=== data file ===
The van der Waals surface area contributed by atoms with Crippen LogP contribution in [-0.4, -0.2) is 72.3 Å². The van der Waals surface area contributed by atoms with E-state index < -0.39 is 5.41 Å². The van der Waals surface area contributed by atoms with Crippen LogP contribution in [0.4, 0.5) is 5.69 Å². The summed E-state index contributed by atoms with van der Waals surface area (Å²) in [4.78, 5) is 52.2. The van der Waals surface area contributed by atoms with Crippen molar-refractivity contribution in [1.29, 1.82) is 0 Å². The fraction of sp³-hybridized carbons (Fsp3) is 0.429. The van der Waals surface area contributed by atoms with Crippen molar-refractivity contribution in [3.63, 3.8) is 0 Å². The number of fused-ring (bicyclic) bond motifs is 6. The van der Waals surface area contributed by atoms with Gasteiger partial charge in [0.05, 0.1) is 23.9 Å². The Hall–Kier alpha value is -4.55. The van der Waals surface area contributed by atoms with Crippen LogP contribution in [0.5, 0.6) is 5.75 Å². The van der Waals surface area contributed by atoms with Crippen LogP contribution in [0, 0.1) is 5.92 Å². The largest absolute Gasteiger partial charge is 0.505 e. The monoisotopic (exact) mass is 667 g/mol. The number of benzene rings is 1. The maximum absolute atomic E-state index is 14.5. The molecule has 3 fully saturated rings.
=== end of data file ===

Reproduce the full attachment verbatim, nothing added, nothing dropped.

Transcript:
The van der Waals surface area contributed by atoms with Crippen LogP contribution in [-0.4, -0.2) is 72.3 Å². The van der Waals surface area contributed by atoms with E-state index < -0.39 is 5.41 Å². The van der Waals surface area contributed by atoms with Crippen LogP contribution in [0.4, 0.5) is 5.69 Å². The summed E-state index contributed by atoms with van der Waals surface area (Å²) in [4.78, 5) is 52.2. The van der Waals surface area contributed by atoms with Crippen molar-refractivity contribution in [1.29, 1.82) is 0 Å². The fraction of sp³-hybridized carbons (Fsp3) is 0.429. The van der Waals surface area contributed by atoms with Crippen molar-refractivity contribution in [3.63, 3.8) is 0 Å². The number of fused-ring (bicyclic) bond motifs is 6. The van der Waals surface area contributed by atoms with Gasteiger partial charge in [0.05, 0.1) is 23.9 Å². The Hall–Kier alpha value is -4.55. The van der Waals surface area contributed by atoms with Crippen LogP contribution in [0.5, 0.6) is 5.75 Å². The van der Waals surface area contributed by atoms with Crippen LogP contribution in [0, 0.1) is 5.92 Å². The largest absolute Gasteiger partial charge is 0.505 e. The monoisotopic (exact) mass is 667 g/mol. The number of benzene rings is 1. The maximum absolute atomic E-state index is 14.5. The molecule has 3 fully saturated rings.